Offer a more customized fitment and are more comfortable to play in. Depending on where you want the support, they may not provide as much rigidity as an ankle brace would.
If you’re a player with a history of injury, it can be difficult to step on the court and give it your all if you feel like your ankles are exposed. These external accessories are a great option to explore.
Why ankle support is subjective
Ankle support in basketball shoes is subjective because each shoe is designed for specific needs.
These factors include:
Your playing style
It's important to recognize that your style of play may not always align perfectly with the typical expectations for your position on the court.
For instance, many players in guard positions like to drive, take contact and post up. So they’d look for more cushioning and a more sturdy, extended ankle collar.
Whereas shoes like the Kyrie range are designed for responsiveness and not impact reduction.
Your history of injury
This one is pretty obvious. Players who have had ankle injuries or joint pain in the past should opt for better ankle support. Again, this is totally dependent on the severity of your injury.
Comfort and preferences
Some players prefer soft and plush cushioning while others like a more responsive feel. Some find high ankle collars too restrictive.
Other important things to consider
Yes, ankle support is important for basketball. But you could have the most supportive collar design and the risk of injury could still be present if these factors aren’t carefully considered.
Size and fit
The ideal basketball shoe must be comfortably tight. Enough so that the foot is restricted from moving around in the shoe, but not so much as to restrict circulation. A well-fitting basketball shoe can help maintain proper foot alignment when running and landing to minimize the risk of injury.
On the flip side, if a shoe is too narrow for your feet, you’ll find that you start to compromise stability in your movements.
In our lab, we measure the toebox width of every basketball shoe to let you know what type of foot it is most suitable for. We also keep a catalog of basketball shoes available in 2E Wide and 4E Extra-Wide.
Types of cushioning and impact protection
Adequate cushioning in the heel area contributes to both comfort and ankle support. Quality cushioning materials, such as foam or gel, absorb impact forces, reducing strain on the ankles.
There are many different iterations of similar cushioning technologies used in today's basketball shoes. But here is an outline of the main ones.
Nike Zoom Air
Nike incorporates its renowned Zoom Air technology to deliver responsive and low-profile cushioning. By strategically placing pressurized air units in the forefoot, heel, or both areas.
Nike has put out many different iterations of Zoom Air technology like the zoom air turbo in the Kyrie series. And while there are plenty of shoes boasting super comfortable Zoom cushioning, you should always try your shoes on to assess the cushioning.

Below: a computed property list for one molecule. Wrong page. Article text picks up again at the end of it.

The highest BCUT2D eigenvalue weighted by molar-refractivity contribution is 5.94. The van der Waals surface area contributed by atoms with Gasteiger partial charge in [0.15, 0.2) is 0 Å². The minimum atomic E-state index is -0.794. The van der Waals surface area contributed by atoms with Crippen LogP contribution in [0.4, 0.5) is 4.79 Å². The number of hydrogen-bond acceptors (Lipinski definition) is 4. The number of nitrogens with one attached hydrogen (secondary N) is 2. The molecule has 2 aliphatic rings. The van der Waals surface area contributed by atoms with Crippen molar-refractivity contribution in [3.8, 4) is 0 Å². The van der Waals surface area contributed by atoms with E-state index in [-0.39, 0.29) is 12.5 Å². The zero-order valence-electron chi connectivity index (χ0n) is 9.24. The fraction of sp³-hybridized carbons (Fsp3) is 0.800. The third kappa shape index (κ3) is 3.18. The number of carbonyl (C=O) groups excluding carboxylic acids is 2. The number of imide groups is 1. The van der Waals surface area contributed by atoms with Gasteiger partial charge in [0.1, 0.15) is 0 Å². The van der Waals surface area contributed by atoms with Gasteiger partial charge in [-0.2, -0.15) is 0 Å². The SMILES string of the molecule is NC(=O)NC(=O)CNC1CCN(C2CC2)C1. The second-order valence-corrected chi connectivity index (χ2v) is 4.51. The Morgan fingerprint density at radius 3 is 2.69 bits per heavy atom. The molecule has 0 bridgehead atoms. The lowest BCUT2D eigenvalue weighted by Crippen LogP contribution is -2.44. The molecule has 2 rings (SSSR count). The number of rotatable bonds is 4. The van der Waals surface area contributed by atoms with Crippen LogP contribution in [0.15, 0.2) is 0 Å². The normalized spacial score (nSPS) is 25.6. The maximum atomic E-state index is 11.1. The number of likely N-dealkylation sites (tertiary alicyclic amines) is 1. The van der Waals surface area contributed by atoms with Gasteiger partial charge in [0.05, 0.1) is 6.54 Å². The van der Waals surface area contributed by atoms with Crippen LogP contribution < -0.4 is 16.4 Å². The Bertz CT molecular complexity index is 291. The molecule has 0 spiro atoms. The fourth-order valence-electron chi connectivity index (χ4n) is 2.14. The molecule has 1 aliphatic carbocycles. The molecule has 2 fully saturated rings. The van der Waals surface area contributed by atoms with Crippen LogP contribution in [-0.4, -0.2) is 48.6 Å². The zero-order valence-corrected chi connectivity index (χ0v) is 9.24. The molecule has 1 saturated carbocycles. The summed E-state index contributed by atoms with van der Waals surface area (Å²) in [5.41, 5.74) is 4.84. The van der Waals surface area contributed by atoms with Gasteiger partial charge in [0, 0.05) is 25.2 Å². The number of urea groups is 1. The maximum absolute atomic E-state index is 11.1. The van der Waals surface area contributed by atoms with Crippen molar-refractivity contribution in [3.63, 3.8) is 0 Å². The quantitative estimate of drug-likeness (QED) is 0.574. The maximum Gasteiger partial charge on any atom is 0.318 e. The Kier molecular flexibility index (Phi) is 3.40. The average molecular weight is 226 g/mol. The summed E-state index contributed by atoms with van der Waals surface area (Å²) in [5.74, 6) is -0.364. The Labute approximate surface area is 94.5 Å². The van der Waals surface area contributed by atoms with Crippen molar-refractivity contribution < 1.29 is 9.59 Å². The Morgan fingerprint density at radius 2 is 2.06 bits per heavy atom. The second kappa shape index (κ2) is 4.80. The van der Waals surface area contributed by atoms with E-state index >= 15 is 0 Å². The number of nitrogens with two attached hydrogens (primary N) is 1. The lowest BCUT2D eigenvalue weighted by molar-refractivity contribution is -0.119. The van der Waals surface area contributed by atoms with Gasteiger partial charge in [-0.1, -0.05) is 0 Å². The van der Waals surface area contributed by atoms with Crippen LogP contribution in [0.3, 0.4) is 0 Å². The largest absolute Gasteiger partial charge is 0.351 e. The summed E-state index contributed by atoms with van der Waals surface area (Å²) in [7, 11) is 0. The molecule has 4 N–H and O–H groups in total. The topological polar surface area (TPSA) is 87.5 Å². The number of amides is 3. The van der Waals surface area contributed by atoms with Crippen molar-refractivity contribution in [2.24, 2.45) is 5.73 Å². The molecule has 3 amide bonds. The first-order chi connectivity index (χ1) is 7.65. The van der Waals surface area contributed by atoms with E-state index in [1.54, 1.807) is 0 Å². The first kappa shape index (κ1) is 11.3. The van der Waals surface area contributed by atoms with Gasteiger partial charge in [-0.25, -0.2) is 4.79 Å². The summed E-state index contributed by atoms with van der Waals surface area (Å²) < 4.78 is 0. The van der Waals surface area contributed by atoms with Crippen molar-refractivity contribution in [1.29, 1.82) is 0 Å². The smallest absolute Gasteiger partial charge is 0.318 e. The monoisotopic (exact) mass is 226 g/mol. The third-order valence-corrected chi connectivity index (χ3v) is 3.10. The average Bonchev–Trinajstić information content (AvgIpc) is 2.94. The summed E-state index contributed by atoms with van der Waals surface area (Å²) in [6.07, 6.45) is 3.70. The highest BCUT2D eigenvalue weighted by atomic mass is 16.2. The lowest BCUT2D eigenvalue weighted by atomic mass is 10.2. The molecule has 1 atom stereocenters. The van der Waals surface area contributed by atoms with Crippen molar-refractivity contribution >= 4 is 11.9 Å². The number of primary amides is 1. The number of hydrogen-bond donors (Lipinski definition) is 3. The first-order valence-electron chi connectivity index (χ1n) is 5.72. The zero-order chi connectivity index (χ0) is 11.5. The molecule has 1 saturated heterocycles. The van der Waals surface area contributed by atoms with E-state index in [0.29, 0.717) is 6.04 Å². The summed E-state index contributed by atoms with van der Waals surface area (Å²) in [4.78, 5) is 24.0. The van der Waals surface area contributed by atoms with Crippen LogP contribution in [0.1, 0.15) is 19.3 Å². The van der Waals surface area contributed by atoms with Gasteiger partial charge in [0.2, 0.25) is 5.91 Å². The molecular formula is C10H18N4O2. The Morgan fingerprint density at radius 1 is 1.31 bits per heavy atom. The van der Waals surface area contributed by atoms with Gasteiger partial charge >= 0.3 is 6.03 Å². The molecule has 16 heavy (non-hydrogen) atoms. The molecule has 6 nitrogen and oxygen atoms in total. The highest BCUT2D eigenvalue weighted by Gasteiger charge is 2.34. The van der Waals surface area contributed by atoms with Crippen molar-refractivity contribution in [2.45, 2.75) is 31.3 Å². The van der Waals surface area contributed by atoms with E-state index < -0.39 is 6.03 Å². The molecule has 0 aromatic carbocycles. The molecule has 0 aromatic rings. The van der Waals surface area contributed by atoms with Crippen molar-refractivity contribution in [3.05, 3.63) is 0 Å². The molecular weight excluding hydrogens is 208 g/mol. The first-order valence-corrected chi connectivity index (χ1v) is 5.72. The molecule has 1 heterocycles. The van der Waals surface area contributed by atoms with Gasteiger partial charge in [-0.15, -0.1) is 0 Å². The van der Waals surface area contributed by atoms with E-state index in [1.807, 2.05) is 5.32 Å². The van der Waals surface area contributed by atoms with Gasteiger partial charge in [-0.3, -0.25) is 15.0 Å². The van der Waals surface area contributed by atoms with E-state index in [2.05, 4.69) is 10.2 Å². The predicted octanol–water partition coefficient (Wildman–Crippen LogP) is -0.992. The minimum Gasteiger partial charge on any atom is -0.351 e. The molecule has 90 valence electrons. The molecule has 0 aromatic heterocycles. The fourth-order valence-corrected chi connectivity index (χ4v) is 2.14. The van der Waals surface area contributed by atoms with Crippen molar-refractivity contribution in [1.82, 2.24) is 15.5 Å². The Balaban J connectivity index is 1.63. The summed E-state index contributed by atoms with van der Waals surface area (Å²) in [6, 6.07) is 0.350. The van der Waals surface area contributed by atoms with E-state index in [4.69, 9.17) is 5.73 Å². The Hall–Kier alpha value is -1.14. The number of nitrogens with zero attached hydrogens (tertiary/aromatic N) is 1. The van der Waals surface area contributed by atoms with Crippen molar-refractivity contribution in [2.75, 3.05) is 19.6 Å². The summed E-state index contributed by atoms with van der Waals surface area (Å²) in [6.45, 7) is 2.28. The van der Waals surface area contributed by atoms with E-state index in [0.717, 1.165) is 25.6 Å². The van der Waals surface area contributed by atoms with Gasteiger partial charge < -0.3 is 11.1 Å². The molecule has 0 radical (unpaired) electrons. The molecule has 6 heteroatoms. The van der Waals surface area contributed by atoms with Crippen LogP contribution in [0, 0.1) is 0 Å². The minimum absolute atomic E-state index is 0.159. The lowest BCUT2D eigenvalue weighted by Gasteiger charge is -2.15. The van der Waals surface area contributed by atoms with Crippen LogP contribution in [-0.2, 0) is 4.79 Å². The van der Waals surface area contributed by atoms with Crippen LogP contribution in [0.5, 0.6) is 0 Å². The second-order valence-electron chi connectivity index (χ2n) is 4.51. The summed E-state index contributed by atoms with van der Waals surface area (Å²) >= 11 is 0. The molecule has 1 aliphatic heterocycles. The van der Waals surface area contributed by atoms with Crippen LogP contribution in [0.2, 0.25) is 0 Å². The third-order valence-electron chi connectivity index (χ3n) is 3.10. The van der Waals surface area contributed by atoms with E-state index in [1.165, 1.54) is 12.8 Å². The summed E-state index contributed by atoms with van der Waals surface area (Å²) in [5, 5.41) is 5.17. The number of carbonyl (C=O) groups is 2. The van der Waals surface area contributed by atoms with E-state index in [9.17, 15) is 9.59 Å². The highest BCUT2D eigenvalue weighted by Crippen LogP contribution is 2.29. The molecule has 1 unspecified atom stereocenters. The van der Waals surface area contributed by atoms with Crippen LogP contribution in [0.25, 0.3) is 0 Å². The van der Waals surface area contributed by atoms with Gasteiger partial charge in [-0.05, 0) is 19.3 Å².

If you’ve played a game of basketball, you’ll know the pain of playing in a shoe that doesn’t have compatible traction with your style of play and court surface.
If you predominantly play on indoor courts, you’ll want to look for a softer outsole with a more aggressive traction pattern with a hard bite to combat the dusty and smooth indoor surfaces.
On the other hand, when choosing shoes for the blacktop (outdoor courts), you’ll want to avoid soft and translucent outsoles as they will wear much faster on the more abrasive surface.
We measure both thickness and hardness of each shoe's outsole rubber to better understand its capacity for outdoor use.
Herringbone traction patterns are traditionally known to provide the best grip on the court and most main manufacturers use their iteration of this traction pattern in most of their shoes.
FAQs about ankle support in basketball shoes
Can wearing basketball shoes with ankle support improve my performance on the court?
Basketball shoes with ankle support do not necessarily improve performance. There is anecdotal evidence that suggests the risk of overuse injuries is lower in shoes with ankle support. And many players find it easier to play at max intensity when wearing a shoe with good ankle support.
Can I wear ankle braces or other external ankle support with basketball shoes?
Yes, Ankle braces are designed to fit inside Basketball shoes. Still, we recommend testing shoes with your brace to ensure comfort.
Note: Some braces may take some time to break in.
How we test basketball shoes
To ensure the validity of our claims and eventual assessments, no review was written without us playing in the shoe first. Our experience on the court served as the major determinant of the basketball shoe's fate in our rankings. In addition to this, we include the following:
We say no to freebies.
Don't get us wrong, free shoes are nice and we will always be grateful for them. However, the sponsorship arrangement may cloud our judgment. As reviewers, we feel it's best if we keep sponsors at bay.
The results and data we collect in our lab testing.
Before we finalize our reviews and our picks, we make it a point to cut the shoes into pieces and test them closely. We find that the values for different parameters that we gather in our lab help us conclude what're shoes best for various categories.
Dimitrije Curcic has been playing basketball for over 22 years. Like Manu Ginobili, he’s a left-hander whose moves led him to a better career-shooting percentage than the Argentine himself. After playing professionally for 10 years, Dimitrije moved to coaching for two seasons before he became a basketball statistician for StatScore, and FanSided contributor for the San Antonio Spurs. Dimitrije loves to tell hoop stories through numbers and graphics and has been featured on Fansided, FiveThirtyEight, Eurohoops, and TalkBasket among the others.